Published Jun 6, 2012 11:12 PM
A year ago today, Chrishaun “CeCe” McDonald defended herself and survived a vicious anti-transgender, racist attack that left her injured and a swastika-tattooed racist dead. This June 4 McDonald was sentenced in Minneapolis to 41 months in prison by Judge Daniel Moreno.
McDonald’s supporters, as they have throughout her ordeal, stayed inside and outside the courtroom during her sentencing. One supporter, internationally renowned author and LGBTQ leader Leslie Feinberg — who is also a managing editor of this newspaper — was arrested at the “noise” protest at the jail housing McDonald in the evening following the sentencing.
Feinberg, a transgender lesbian, spent the night in the Hennepin County “Public Safety Facility.” As of today, Feinberg remains jailed and faces charges of property damage, according to Katie Burgess and Billy Navarro Jr., of the CeCe McDonald Support Committee in Minneapolis.
McDonald, 24, is an African-American transgender woman who was attacked by older, racist white bigots outside a bar as she and some friends — all of them youths and queer or allied — walked to a store late in the evening. The bigots hurled racist, sexist and anti-trans epithets and taunts at the youths. McDonald had a glass smashed in her face, puncturing her cheek and salivary gland.
This May 11, McDonald’s attacker, Molly Shannon Flaherty, 41, was finally charged with second-degree assault with a deadly weapon and third-degree assault causing substantial bodily harm, both felonies.
McDonald was the only one arrested after she was attacked. She was charged with two counts of felony second-degree murder. On May 2, the third day of her trial, she accepted the prosecution’s plea agreement to a reduced charge of second degree manslaughter.
Every day across the U.S. thousands of oppressed people are forced to accept reduced time in prison for crimes they did not commit rather than risk a racist, sexist and/or anti-LGBTQ jury that could sentence them to decades of incarceration.
Held in men’s prison, solitary confinement
Although McDonald has been under state supervision for more than a year, the judge determined that she will only receive credit for 275 days served, excluding the time McDonald was under in-home monitoring. According to Navarro and Burgess, “Between this time served and time off for good behavior, McDonald will likely spend less than two more years in prison. Additionally, McDonald was ordered to pay $6,410 in restitution.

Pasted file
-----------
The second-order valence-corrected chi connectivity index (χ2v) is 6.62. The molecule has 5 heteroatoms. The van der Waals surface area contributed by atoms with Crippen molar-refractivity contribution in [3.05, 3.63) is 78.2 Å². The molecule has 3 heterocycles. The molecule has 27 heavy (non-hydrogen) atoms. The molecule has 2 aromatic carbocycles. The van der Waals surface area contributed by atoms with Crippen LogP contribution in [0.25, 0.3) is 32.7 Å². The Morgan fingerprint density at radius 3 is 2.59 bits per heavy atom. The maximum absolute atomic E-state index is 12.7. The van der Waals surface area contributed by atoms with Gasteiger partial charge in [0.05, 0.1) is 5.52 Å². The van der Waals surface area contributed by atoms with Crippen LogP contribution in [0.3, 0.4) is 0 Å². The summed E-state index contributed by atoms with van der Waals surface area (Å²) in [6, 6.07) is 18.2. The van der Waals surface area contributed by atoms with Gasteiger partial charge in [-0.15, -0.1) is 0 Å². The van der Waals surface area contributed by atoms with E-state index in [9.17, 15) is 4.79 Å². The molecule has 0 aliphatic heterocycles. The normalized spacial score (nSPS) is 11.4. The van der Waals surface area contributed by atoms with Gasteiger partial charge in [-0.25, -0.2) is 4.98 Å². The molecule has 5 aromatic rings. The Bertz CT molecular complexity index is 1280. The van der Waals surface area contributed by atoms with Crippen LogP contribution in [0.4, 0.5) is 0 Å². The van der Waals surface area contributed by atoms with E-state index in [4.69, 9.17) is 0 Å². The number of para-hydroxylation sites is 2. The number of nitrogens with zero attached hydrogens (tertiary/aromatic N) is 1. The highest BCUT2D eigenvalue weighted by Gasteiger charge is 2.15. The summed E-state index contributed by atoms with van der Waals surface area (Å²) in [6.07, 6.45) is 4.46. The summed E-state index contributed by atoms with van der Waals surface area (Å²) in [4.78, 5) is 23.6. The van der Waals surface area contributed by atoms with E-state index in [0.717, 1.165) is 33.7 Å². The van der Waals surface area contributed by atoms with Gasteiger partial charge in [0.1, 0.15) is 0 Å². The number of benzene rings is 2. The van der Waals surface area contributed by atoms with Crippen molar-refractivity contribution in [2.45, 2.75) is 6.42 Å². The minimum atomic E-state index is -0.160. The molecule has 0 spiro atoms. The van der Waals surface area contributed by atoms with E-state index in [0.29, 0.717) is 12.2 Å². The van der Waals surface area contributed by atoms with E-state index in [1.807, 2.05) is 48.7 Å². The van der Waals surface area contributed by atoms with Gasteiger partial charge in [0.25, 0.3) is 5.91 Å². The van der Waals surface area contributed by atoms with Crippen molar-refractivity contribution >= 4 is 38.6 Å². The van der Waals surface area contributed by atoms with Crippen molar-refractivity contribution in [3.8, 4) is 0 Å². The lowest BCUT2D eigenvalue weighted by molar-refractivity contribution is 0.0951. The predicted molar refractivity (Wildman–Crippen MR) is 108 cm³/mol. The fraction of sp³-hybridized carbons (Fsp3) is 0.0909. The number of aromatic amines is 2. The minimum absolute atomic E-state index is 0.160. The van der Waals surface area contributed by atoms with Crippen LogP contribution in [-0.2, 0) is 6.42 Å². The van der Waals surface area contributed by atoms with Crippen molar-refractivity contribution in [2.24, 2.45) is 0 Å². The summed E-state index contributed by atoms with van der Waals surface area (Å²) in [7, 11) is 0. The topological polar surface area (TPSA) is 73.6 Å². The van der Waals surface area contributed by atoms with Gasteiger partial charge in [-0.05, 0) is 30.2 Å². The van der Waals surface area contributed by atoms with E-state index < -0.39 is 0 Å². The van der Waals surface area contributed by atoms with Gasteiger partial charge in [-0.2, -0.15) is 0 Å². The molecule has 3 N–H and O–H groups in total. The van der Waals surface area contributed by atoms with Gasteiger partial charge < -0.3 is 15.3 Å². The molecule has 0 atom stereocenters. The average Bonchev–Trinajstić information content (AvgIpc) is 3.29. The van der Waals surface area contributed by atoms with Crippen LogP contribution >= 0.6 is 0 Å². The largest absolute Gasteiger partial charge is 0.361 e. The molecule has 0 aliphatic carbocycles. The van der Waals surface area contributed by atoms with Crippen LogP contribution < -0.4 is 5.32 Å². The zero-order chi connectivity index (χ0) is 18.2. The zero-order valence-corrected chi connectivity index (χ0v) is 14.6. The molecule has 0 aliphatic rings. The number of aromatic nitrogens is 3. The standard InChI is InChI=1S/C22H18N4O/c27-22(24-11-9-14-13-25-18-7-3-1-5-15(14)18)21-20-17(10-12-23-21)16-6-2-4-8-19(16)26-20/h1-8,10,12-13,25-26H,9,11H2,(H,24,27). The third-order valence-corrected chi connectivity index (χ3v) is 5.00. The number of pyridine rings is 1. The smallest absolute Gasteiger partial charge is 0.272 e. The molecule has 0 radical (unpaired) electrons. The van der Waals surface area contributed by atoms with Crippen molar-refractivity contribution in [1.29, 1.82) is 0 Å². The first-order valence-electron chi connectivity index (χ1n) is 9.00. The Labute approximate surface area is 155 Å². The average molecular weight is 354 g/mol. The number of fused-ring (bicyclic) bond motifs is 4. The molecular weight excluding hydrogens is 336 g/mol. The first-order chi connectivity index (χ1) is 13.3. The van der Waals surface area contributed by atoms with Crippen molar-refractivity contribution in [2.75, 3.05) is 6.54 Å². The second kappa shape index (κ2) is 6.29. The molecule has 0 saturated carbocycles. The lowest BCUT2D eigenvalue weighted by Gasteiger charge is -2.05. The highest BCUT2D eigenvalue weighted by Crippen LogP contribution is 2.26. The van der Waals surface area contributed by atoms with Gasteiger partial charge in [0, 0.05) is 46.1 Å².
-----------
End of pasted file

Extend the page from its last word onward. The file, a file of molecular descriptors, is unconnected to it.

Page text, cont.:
“The Department of Corrections has not determined where McDonald will spend the remainder of her sentence, but it is likely that she will go to one of Minnesota’s men’s prisons. In recently released federal standards on the elimination of sexual abuse in prisons, the Department of Justice notes that transgender people should be evaluated on a case-by-case basis to place them where they will be in the least danger.
“Moreover, the DOJ guidelines seek to minimize the use of solitary confinement for the alleged protection of transgender prisoners. These standards apply to state prisons that receive federal funding. They may impact McDonald, who has been held in a men’s facility for the past year, and twice been sent to solitary confinement against her will.”
Noisy outrage follows sentencing
On the eve of McDonald’s transfer to the state prison system on the night of June 4, hundreds gathered outside the Hennepin County Jail in downtown Minneapolis for a loud demonstration in solidarity with McDonald. They banged pots and pans and other objects, blew whistles and other instruments, and made enough noise for McDonald to hear the love and solidarity inside her cell.
Outraged supporters took to the streets, marched and blocked traffic for more than an hour to protest the injustice of McDonald’s sentencing and the abuses suffered by this sister at the hands of the racist, sexist, anti-LGBTQ “justice” system.
One protester wrote on Facebook: “Last night’s noise demo was awesome. I sense a new more militant spirit arising in the people. … I think the militancy shown at the door as they arrested Leslie scared the jailers.”
Navarro reflected on the fight to free McDonald: “Our victory … is the beautiful community of support that CeCe has brought together. We will keep fighting back against the incarceration of our loved ones and community members. This June marks the 43rd anniversary of the Stonewall Rebellion, which was led by trans women of color, and this year we’ll be celebrating CeCe’s courage and the struggles that women like her have led for decades.”
As McDonald begins to serve out her sentence for defending herself against racist, trans-hating thugs, the movement must grow to spread the word about this outrage and to demand freedom for CeCe McDonald.
For more information on McDonald’s case and how to organize or take part in efforts to win her freedom, visit supportcece.wordpress.com.